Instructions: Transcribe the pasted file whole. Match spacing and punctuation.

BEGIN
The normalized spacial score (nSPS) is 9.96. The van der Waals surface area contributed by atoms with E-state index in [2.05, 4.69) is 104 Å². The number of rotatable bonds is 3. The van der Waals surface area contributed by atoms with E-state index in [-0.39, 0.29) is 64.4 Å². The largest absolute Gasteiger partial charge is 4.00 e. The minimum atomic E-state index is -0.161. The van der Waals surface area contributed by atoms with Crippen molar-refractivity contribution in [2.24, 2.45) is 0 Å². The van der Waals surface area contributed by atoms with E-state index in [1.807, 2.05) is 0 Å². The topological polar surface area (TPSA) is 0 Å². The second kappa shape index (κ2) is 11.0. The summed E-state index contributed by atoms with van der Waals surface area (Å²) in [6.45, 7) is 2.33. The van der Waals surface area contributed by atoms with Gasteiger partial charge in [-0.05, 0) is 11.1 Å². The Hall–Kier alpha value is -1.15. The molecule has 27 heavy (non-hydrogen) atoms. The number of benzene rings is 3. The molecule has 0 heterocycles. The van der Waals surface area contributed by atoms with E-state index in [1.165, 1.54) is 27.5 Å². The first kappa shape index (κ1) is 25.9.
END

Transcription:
The normalized spacial score (nSPS) is 9.96. The van der Waals surface area contributed by atoms with E-state index in [2.05, 4.69) is 104 Å². The number of rotatable bonds is 3. The van der Waals surface area contributed by atoms with E-state index in [-0.39, 0.29) is 64.4 Å². The largest absolute Gasteiger partial charge is 4.00 e. The minimum atomic E-state index is -0.161. The van der Waals surface area contributed by atoms with Crippen molar-refractivity contribution in [2.24, 2.45) is 0 Å². The van der Waals surface area contributed by atoms with E-state index in [1.807, 2.05) is 0 Å². The topological polar surface area (TPSA) is 0 Å². The second kappa shape index (κ2) is 11.0. The summed E-state index contributed by atoms with van der Waals surface area (Å²) in [6.45, 7) is 2.33. The van der Waals surface area contributed by atoms with Gasteiger partial charge in [-0.05, 0) is 11.1 Å². The Hall–Kier alpha value is -1.15. The molecule has 27 heavy (non-hydrogen) atoms. The number of benzene rings is 3. The molecule has 0 heterocycles. The van der Waals surface area contributed by atoms with E-state index in [1.165, 1.54) is 27.5 Å². The first kappa shape index (κ1) is 25.9.